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Mata Hari, the Dutch exotic dancer that inspired the absinthe brand.

Around 18 months after Lucid entered the U.S. market--the first legally available absinthe in 95 years--more than a dozen additional brands have hit American liquor stores, with plenty on the way. This summer, the first so-called "Bohemian," or Czech-style absinthe entered the market: Absinthe Mata Hari, manufactured in Austria.

French-Swiss Vs. Czech-Bohemian Absinthes

The distinction between French-Swiss and Czech-Bohemian styles has been a contentious topic among absinthe manufacturers, marketers, and enthusiasts in recent years. The French-Swiss style is typically an anise-flavored spirit made with other ingredients that add herbal complexity and a light bitterness. This was what van Gogh, Toulouse-Lautrec and other regular faces in absinthe advertising drank. It's also the kind used in 19th century cocktails like the Sazerac.

While Absinthe Mata Hari lists 1881 on its label, the Czech-Bohemian style didn't really enter the scene until the 1990s, with many brands boasting or implying psychotropic properties. This style became popular at European bar and typically involves elaborate rituals with flaming sugar cubes. The Czech-Bohemian style usually tastes more bitter, with little or no anise flavor.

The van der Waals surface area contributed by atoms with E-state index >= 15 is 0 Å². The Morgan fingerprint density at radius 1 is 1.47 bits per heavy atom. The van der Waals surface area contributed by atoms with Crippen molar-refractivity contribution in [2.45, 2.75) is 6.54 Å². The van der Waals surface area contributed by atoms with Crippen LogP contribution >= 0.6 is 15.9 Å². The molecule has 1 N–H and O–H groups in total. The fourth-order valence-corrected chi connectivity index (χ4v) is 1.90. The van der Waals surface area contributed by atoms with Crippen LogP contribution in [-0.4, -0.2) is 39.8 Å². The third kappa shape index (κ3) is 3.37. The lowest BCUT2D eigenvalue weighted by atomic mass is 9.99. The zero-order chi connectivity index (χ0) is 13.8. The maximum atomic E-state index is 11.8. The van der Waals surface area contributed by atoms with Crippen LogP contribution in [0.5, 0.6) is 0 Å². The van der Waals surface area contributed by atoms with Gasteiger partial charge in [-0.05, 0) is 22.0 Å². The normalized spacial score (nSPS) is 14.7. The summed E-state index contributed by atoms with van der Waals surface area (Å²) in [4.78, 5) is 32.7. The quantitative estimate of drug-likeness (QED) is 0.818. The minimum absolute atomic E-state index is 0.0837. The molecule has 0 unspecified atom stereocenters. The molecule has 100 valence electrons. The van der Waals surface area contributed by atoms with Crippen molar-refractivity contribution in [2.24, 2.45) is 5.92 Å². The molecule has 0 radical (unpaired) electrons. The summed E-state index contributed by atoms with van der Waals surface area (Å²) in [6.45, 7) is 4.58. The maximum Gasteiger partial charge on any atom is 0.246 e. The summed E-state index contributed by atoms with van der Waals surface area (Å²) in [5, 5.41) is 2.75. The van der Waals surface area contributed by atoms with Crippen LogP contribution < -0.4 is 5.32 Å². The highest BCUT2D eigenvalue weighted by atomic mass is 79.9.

Almost all absinthe currently available in the U.S. is made in the French-Swiss anise-forward tradition. But absinthe Mata Hari is an exception: a vivid emerald green in the glass, the spirit smells of menthol and cinnamon, with a vegetal base note. The flavor is where Mata Hari really separates from the pack: instead of the elaborate, herbaceous complexity of mint, fennel and anise found in the French-Swiss style absinthe, Mata Hari has primary notes of a medicinal mint and cinnamon mix, crossed with a sharp underlying bitterness that quickly fades.

The Better Absinthe?

I'm a big fan of the French-Swiss style and admit: I expected to dislike Absinthe Mata Hari. I didn't, but that shouldn't be taken as an endorsement. Putting the anise question aside for a moment, the spirit simply lacks complexity. It's not bad, but the flavor isn't engaging. Interesting and different, yes. But something I want in my mouth again? Not really. It's a high-proof spirit (60 percent ABV) with a ho-hum medicinal aroma and flavor.

The Anise Question

Absinthe Mata Hari is marketed as "a mixable absinthe," which brings us back to the anise question. In a well-made Sazerac with an absinthe rinse, the anise is a major component of the drink--an intense aromatic that rises in the glass, creating an inviting, toothsome drink.

Every classic absinthe-containing cocktail has this anise-forward flavor in mind. Certainly, you could mix a Sazerac with Absinthe Mata Hari or any other Czech-Bohemian style absinthe, but it won't taste like the intended drink should. Not necessarily bad, the drink will likely just taste boring.

Absinthe Mata Hari is employing one of the best thought-out marketing programs on the market. Unfortunately, the quality of the marketing is vastly superior to the product in the bottle.

About the author: Paul Clarke blogs about cocktails at The Cocktail Chronicles and writes regularly on spirits and cocktails for Imbibe magazine. He lives in Seattle, where he works as a writer and magazine editor.

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